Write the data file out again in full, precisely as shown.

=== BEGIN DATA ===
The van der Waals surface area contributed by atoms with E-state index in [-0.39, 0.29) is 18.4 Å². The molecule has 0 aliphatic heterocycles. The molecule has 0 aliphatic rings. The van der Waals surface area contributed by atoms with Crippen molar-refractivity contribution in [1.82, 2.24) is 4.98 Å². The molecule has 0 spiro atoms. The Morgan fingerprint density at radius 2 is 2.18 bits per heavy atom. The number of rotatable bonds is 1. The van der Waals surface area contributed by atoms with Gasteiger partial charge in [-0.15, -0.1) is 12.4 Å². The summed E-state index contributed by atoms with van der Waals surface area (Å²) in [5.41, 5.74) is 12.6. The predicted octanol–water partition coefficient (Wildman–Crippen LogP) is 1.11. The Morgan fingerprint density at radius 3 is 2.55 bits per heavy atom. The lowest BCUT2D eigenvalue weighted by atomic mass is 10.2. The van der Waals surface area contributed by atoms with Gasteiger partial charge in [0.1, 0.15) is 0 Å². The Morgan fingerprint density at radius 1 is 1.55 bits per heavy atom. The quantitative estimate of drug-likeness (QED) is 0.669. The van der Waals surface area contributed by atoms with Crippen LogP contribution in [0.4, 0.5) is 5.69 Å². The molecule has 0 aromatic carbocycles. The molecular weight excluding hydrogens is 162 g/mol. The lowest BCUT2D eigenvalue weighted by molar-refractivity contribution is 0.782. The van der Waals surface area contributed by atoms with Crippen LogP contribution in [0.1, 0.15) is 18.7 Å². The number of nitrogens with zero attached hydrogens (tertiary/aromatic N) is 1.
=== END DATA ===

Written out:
The van der Waals surface area contributed by atoms with E-state index in [-0.39, 0.29) is 18.4 Å². The molecule has 0 aliphatic heterocycles. The molecule has 0 aliphatic rings. The van der Waals surface area contributed by atoms with Crippen molar-refractivity contribution in [1.82, 2.24) is 4.98 Å². The molecule has 0 spiro atoms. The Morgan fingerprint density at radius 2 is 2.18 bits per heavy atom. The number of rotatable bonds is 1. The van der Waals surface area contributed by atoms with Gasteiger partial charge in [-0.15, -0.1) is 12.4 Å². The summed E-state index contributed by atoms with van der Waals surface area (Å²) in [5.41, 5.74) is 12.6. The predicted octanol–water partition coefficient (Wildman–Crippen LogP) is 1.11. The Morgan fingerprint density at radius 3 is 2.55 bits per heavy atom. The lowest BCUT2D eigenvalue weighted by atomic mass is 10.2. The van der Waals surface area contributed by atoms with Gasteiger partial charge in [0.1, 0.15) is 0 Å². The Morgan fingerprint density at radius 1 is 1.55 bits per heavy atom. The quantitative estimate of drug-likeness (QED) is 0.669. The van der Waals surface area contributed by atoms with Crippen LogP contribution in [0.4, 0.5) is 5.69 Å². The molecule has 0 aromatic carbocycles. The molecular weight excluding hydrogens is 162 g/mol. The lowest BCUT2D eigenvalue weighted by molar-refractivity contribution is 0.782. The van der Waals surface area contributed by atoms with Crippen LogP contribution in [0.1, 0.15) is 18.7 Å². The number of nitrogens with zero attached hydrogens (tertiary/aromatic N) is 1.